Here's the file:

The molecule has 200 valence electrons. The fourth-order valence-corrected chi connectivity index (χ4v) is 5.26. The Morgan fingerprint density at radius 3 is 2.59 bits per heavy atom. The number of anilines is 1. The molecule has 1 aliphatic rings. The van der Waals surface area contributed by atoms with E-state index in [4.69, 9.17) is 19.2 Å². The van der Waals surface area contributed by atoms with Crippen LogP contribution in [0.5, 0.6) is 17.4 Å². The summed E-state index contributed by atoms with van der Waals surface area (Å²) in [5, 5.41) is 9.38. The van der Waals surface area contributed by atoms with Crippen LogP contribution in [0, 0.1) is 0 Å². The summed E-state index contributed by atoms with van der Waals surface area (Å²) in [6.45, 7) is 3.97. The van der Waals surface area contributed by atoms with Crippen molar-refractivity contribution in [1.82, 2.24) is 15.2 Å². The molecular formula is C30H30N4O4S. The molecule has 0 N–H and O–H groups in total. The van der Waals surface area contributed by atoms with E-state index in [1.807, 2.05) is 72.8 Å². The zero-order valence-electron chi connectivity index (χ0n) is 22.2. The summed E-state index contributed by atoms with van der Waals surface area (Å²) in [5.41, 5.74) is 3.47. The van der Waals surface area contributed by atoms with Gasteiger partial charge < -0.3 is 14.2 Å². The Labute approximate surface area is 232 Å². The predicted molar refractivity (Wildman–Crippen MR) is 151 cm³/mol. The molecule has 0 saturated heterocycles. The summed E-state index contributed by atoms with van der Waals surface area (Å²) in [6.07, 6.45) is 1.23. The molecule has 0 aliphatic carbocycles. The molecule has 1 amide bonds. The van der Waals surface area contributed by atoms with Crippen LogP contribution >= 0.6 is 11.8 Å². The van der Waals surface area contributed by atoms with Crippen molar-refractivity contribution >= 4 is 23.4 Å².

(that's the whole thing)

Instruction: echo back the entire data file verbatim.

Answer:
The molecule has 200 valence electrons. The fourth-order valence-corrected chi connectivity index (χ4v) is 5.26. The Morgan fingerprint density at radius 3 is 2.59 bits per heavy atom. The number of anilines is 1. The molecule has 1 aliphatic rings. The van der Waals surface area contributed by atoms with E-state index in [4.69, 9.17) is 19.2 Å². The van der Waals surface area contributed by atoms with Crippen LogP contribution in [0.5, 0.6) is 17.4 Å². The summed E-state index contributed by atoms with van der Waals surface area (Å²) in [5, 5.41) is 9.38. The van der Waals surface area contributed by atoms with Crippen LogP contribution in [0, 0.1) is 0 Å². The summed E-state index contributed by atoms with van der Waals surface area (Å²) in [6.45, 7) is 3.97. The van der Waals surface area contributed by atoms with Crippen molar-refractivity contribution in [1.82, 2.24) is 15.2 Å². The molecular formula is C30H30N4O4S. The molecule has 0 N–H and O–H groups in total. The van der Waals surface area contributed by atoms with E-state index in [1.807, 2.05) is 72.8 Å². The zero-order valence-electron chi connectivity index (χ0n) is 22.2. The summed E-state index contributed by atoms with van der Waals surface area (Å²) in [5.41, 5.74) is 3.47. The van der Waals surface area contributed by atoms with Gasteiger partial charge < -0.3 is 14.2 Å². The Labute approximate surface area is 232 Å². The predicted molar refractivity (Wildman–Crippen MR) is 151 cm³/mol. The molecule has 0 saturated heterocycles. The summed E-state index contributed by atoms with van der Waals surface area (Å²) in [6.07, 6.45) is 1.23. The molecule has 0 aliphatic carbocycles. The molecule has 1 amide bonds. The van der Waals surface area contributed by atoms with Crippen LogP contribution >= 0.6 is 11.8 Å². The van der Waals surface area contributed by atoms with Crippen molar-refractivity contribution >= 4 is 23.4 Å².